"Let me dance with you"
Um okay, but I have something WORSE than two left feet
Of all the talents I could have been blessed with, God did not bless me with the ability to dance. Yes, I have rhythm (15 years of piano and subsequent pedagogical study will do that to you). Yes, I have soul (God says so). And yes, I have locomotor skills (my elementary PE school teacher said so).
But apparently in my case, put it all together and you still don’t have a person who can dance — though maybe they’d be pretty good at clapping on the offbeat at a jazz concert.
I am not the type of person to “dance in the rain” or “dance on my own”. That’s too much effort and a little too vulnerable for my liking. Dancing with other people can be fun, but in my life so far I’ve had the opposite effect on people. Consider the following:
At my grad dinner and dance, I knocked my grad date in the head when he tried to twirl me. Since he was on the football team I suppose he was prepared for it, but naturally the football field never saw a girl in five-inch heels coming at them, fists swinging. Plus, we established that the football helmet wouldn’t go with the colour scheme we selected (a light aquamarine, in case you were wondering).
At a new year’s eve dance at a conference I went to in 2016, I was dancing with someone who actually did competitive ballroom dancing — this one’s on me, I shouldn’t have danced with someone way out of my league — but I could tell they were visibly in pain as my heel dug into their dress shoe one too many times.
I went to a cèilidh (pronounced “kay - lee”) a few years ago. Most of the time I had no idea what I was doing.
I was at a wedding recently, and now everything feels sore and like Mom’s Spaghetti. Ironically, I am having spaghetti as I write this… but it’s not mom’s.
Suffice it to say, dancing is not something I would put on my resumé.
I mentioned in my last post that I’m in a time of transition. As with most moments of transition (or most moments in my life for that matter), the number one thing I struggle with is trust. More specifically, I find it hard to trust in God.
When you dig into it, “trust in God” is a broad statement with lots of wide reaching elements to it. Do I trust that God has my best interests at heart? Do I trust that the job will get done?
But something struck me this morning as I started to think and overthink this idea of trust in God’s goodness and whether or not I could actually trust Him.
I was listening to the podcast Restore The Glory this morning, and was listening to a series they are doing on “security, maturity, and purity”. (Sidebar: Restore The Glory is AWESOME and it’s a must listen, and hosts Jake Khym and Bob Schuchts are incredible.)
On the thread in trusting God, Bob used the analogy of partner dancing. Full disclosure, I shook my head and said to myself, “Oh no, not THIS analogy again.”
But then, Bob took it to a level that left me in shock, and subsequently I brought it with me to prayer: “Jesus is the lead. In fact, the word ‘guidance’ means ‘God, you and I dance — G-U-I-DANCE.”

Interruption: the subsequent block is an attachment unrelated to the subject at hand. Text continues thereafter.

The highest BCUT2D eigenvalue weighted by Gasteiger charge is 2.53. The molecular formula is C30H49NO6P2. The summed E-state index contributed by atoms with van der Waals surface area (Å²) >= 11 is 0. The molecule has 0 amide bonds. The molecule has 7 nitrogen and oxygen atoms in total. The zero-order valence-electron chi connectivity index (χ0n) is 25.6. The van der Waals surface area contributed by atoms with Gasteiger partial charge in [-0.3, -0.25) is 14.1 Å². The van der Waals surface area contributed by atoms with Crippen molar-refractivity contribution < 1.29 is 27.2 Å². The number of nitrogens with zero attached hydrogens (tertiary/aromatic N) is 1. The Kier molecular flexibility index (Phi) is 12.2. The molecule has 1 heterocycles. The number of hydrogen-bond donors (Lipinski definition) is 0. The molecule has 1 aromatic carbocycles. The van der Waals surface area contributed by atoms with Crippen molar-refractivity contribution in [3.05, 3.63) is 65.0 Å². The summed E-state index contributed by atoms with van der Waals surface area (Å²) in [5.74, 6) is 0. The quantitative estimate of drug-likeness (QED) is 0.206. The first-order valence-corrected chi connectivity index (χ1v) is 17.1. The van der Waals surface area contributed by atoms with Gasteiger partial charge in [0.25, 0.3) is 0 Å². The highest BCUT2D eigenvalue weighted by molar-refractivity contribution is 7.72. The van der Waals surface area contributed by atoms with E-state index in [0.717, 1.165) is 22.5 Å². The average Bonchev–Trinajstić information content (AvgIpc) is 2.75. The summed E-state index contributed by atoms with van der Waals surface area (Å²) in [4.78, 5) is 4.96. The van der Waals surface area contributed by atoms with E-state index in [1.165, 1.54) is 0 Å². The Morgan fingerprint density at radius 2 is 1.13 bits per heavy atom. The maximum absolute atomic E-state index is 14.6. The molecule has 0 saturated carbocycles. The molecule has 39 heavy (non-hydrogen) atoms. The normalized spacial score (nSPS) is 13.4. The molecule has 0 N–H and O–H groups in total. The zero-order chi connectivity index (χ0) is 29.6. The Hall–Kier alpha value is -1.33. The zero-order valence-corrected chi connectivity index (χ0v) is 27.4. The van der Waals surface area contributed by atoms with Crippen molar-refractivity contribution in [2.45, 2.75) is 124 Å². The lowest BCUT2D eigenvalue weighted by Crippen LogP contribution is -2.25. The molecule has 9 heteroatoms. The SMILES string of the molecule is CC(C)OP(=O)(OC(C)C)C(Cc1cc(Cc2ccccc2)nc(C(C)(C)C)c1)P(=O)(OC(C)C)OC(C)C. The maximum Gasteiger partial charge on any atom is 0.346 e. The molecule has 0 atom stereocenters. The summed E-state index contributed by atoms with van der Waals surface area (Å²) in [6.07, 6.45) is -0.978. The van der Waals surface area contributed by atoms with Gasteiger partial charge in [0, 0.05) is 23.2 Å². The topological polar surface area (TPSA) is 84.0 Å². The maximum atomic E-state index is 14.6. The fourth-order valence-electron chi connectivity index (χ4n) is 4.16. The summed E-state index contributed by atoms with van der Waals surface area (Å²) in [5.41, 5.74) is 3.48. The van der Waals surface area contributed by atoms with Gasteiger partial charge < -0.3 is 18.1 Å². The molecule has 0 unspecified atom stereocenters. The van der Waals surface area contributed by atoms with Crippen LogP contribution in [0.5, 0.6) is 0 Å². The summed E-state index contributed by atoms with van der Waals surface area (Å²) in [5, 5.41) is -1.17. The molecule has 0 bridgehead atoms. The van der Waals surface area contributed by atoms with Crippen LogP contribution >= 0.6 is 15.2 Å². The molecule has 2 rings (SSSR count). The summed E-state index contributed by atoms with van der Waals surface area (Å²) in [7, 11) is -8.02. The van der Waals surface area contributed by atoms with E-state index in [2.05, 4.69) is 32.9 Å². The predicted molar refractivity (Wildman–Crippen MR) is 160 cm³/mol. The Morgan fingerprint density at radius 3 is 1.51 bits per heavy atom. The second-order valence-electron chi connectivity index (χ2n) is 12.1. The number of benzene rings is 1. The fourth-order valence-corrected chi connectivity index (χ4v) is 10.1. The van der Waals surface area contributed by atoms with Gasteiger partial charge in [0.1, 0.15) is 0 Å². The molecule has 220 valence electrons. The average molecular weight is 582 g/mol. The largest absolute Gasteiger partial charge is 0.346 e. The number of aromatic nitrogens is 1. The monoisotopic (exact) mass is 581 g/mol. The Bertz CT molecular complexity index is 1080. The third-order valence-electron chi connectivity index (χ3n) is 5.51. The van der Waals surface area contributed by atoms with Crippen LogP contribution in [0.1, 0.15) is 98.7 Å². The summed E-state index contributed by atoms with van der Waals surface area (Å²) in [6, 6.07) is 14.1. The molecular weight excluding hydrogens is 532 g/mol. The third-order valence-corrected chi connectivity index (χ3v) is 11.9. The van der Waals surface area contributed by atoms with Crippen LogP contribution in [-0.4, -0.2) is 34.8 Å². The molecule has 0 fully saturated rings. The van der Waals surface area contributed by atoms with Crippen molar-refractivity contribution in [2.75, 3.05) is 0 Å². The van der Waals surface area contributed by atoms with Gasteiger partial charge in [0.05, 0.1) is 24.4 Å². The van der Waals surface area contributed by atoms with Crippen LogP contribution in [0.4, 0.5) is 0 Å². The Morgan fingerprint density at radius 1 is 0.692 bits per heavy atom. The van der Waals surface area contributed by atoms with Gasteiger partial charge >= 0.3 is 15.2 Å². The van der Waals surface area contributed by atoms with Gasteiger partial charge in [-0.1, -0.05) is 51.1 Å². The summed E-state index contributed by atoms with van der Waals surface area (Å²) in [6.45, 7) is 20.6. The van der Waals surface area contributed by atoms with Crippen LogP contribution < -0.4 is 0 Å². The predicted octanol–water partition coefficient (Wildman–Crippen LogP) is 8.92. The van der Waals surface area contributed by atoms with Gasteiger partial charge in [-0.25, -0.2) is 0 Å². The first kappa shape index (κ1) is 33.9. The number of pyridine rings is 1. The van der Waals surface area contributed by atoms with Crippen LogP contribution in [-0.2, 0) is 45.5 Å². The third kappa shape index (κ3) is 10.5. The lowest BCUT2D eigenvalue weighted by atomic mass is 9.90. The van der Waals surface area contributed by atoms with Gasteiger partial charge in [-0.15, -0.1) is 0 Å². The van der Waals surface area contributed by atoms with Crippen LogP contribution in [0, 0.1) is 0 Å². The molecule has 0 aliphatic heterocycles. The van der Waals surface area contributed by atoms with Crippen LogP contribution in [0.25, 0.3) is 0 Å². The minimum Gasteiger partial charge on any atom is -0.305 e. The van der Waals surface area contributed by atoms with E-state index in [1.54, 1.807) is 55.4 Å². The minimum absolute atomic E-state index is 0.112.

“Let me dance with you” is the invitation I get from the Lord.
“Let me lead. Let me guide you. Let me help you trust me.”
I talk a pretty big game about being the worst dancer ever. But maybe there is a part of me that is afraid of how far that inability runs. And to be clear, I’m not just talking about dancing any more: I’m talking about the inability to truly follow the lead of the one who only has eyes for me. And maybe that inability borders into deliberately not following and not trusting.
As with any good gentleman, Jesus extends hand in a gesture of openness, inviting me to dance. He patiently leads, navigates His feet to match mine, and expertly dodges any chance that I punch Him in the head. But at the same time, He waits with bated breath as He invites me to deeper trust. “Do you trust me?”
The question has never been whether or not God has my best interests at heart, because deep in my heart I know He does — even if I don’t always understand how He goes about it.
The question has never been whether or not the job will get done, because I know it will — even if it doesn’t happen as quickly as I’d like it to.
I’ve found that in scripture, Jesus often answers a question with a question — one of the most annoying ways to answer a question. But at the heart of all my of questions, He returns back every time with the same one: “Do you trust me?”
From one season to the next, in the midst of every change, God is the only thing who doesn’t change. He is the same yesterday, today, and tomorrow. With every movement I make, God doesn’t overwrite, roll His eyes, or force me into the downbeat. He moves with me, making all things new, encouraging me to keep dancing even when I stumble.
In that way, I hope you keep dancing, too.
In the meantime… a friend who keeps an EXCELLENT blog wrote about this analogy of Jesus and the partner dance in an excellent way, and I’ll let her take it from here.
Also, if you’re curious, this is the episode of Restore The Glory that I was referencing in the post. It’s part two of a three-part series, so I recommend going back to part one and listening from there.
United in the Eucharist,